Replace or Pay More?

A recent report looking at 31 corporate case studies from the Center for American Progress (a liberal-leaning think-tank) details the high costs of employee turnover, and recommends implementing workplace policies that retain your performers and reduce costs.

In a recent article on employee retention, Josh Bersin of Bersin by Deloitte outlined factors a business should consider in calculating the "real" cost of losing an employee. These factors include:

  • Cost of hiring a new employee (i.e., advertising, interviewing time, screening time, and onboarding).
  • Cost of on-boarding a new person including training and management time.
  • Lost productivity: it may take a new employee 1-2 years to reach the productivity of an existing person.
  • Lost engagement: other employees who see high turnover tend to disengage and lose productivity.
  • Customer service and errors: new employees take longer and are often less adept at solving problems.
  • Training cost in time and expense.
  • Cultural impact... Whenever someone leaves others ask "why?"

Here's a common scenario: an employee -- average performance but has been with the company for several years -- comes to you and says she's been doing some research, and her position is worth 5% more than she is being paid. Your budget is already tight, what is the best solution?
a. Give her a hearty "thank you" and a $100 gift certificate for a job well done.
b. Give her a 2% raise at year end (or whenever you normally give pay increases).
c. Give her the 5%, effective immediately.
d. Offer nothing -- with the economy the way it is, she's lucky to have a job.

I can tell you right now that option D is the worst choice, and option A is great for the budget, but terrible for morale. ("Why did she get a gift certificate?" ask the high performers, before they start to get new jobs.) Option B will tide you over a bit, but . . . Option C is your best choice.

Turnover costs include productivity losses during training, recruiting and lost work while a position is vacant. For all jobs earning less than $50,000 per year -- more than 40% of U.S. jobs -- the average cost of replacing an employee amounts to 20% of the former employee's annual salary. So in our scenario choosing to not give even a middling performer a raise may net a temporary cost savings, but if she quits you'll be out 20% of her salary. Although employee replacement costs are a one-time expense and a salary increase is ongoing, it would take four years of at higher salary to equal the cost of replacing her one time.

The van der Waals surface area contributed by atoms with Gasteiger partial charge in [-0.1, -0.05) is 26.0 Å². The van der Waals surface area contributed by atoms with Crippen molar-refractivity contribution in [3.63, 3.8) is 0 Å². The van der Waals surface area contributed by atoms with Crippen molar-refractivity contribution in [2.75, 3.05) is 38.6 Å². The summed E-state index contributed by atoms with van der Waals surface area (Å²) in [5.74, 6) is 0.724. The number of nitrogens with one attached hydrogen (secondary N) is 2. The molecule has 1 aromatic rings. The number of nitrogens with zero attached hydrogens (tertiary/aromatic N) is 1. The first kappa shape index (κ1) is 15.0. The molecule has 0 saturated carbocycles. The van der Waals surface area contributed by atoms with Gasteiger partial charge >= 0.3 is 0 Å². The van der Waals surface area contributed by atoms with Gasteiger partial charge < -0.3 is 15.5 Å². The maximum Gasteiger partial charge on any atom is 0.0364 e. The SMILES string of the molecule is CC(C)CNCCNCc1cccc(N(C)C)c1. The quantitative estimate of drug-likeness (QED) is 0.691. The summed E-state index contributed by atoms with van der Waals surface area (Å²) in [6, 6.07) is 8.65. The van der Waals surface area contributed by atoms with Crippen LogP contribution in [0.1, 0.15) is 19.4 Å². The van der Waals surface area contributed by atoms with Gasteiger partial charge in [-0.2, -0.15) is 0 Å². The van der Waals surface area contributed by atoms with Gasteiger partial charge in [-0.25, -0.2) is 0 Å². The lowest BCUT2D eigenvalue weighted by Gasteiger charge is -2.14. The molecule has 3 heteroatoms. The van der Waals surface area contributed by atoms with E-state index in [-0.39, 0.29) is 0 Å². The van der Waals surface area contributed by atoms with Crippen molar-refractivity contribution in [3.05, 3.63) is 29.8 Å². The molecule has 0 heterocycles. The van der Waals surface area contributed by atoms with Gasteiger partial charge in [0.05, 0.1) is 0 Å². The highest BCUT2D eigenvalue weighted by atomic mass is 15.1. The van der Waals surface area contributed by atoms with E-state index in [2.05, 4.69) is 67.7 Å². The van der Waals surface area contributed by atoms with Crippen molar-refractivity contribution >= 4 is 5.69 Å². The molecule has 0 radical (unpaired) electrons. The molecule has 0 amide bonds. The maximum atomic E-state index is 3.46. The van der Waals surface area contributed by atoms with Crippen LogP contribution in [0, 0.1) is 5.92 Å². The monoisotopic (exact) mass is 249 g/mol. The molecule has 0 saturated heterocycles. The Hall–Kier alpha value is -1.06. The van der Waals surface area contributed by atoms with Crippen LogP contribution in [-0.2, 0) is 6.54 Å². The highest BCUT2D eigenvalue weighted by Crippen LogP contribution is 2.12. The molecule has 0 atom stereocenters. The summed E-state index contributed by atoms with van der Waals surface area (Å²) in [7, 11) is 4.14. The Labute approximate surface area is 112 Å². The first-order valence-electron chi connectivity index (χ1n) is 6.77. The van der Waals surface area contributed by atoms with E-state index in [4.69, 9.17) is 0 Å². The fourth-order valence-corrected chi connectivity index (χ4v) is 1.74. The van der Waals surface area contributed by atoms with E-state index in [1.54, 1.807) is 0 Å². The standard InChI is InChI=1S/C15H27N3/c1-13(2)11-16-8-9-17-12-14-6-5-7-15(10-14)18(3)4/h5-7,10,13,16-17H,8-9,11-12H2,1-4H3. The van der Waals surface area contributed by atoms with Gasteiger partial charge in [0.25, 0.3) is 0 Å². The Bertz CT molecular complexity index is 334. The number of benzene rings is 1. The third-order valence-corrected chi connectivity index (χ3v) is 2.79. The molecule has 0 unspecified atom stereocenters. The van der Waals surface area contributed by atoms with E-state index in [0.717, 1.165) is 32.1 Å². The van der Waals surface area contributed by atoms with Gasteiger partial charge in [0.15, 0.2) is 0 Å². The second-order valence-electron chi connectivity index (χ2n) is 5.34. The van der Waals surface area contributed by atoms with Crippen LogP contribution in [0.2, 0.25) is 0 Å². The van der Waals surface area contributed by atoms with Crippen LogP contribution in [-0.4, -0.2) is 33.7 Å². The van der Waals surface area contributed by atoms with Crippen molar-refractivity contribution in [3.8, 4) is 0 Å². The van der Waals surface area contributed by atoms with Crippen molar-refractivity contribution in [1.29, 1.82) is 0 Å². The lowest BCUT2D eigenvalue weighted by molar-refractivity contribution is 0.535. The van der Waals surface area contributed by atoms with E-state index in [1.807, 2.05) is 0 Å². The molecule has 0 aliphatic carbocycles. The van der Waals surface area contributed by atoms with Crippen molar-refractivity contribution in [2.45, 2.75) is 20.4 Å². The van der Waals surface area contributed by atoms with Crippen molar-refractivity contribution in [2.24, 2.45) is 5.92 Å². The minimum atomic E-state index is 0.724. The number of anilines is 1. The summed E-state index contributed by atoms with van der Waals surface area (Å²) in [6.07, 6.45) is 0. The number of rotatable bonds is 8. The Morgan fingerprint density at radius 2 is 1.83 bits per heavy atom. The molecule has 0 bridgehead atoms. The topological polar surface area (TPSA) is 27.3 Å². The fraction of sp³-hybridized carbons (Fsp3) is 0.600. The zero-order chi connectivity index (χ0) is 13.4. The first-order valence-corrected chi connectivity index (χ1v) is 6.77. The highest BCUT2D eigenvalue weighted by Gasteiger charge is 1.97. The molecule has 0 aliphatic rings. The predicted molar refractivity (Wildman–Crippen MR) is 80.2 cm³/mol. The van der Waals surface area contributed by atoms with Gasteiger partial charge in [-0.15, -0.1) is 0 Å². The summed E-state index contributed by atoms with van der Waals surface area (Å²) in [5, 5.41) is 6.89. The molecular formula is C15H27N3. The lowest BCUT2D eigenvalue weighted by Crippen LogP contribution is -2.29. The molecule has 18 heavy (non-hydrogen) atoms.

It's true that high turnover, lower-paying jobs (those under $30,000 a year) are slightly less expensive to replace, at only 16% of annual salary, but that still adds up quickly. For instance, 37% of hotel/motel and food services employees voluntarily quit a job in 2011. That represents a major expense to businesses already running close to the bone.

Jobs that are very complex and that require higher levels of education and specialized training tend to have even higher turnover costs. In one study, economist Eileen Appelbaum and sociologist Ruth Milkman find that executive positions, which are well-compensated and likely have stringent educational credential requirements, have higher turnover costs than jobs with low educational requirements -- an astronomical 213% of the employee's salary.

Employee turnover is an important economic issue because about 20% of all workers voluntarily leave their job each year and an additional 16.6% are fired or otherwise let go involuntarily. In the long-term, even if a firm saves money by firing an employee who has stolen or has very low productivity, in the short-term the firm must address the costs of replacing that worker with one who will perform the job better than the one fired.

High turnover rates are often the result of poorly-thought-out workplace policies. Teh high rate of hotel/motel employee turnover reflects an industry with low wages and few workplace benefits or policies that help workers address the inevitable conflicts between work and family obligations.

Workplace policies that reduce employee turnover can help companies improve their bottom line. Family-friendly policies such as paid family leave and workplace flexibility help retain valuable employees who need help balancing work and family. The CAP states: "For example, research has found that access to any form of parental leave makes women more likely to return to work after giving birth. Moreover, by 2050 up to 20 percent of Americans will be older than age 65, and improved leave policies would allow workers to provide the care their elderly parents may need without having to sacrifice their livelihoods."

There is no such thing as a one-size-fits-all benefits package, and some policies can do more harm than good. But a wise employer looks at all of the options to help maintain a stable, happy, workforce.

The article from CAP is interesting reading: (read it here).

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Lisa Mc Sherry

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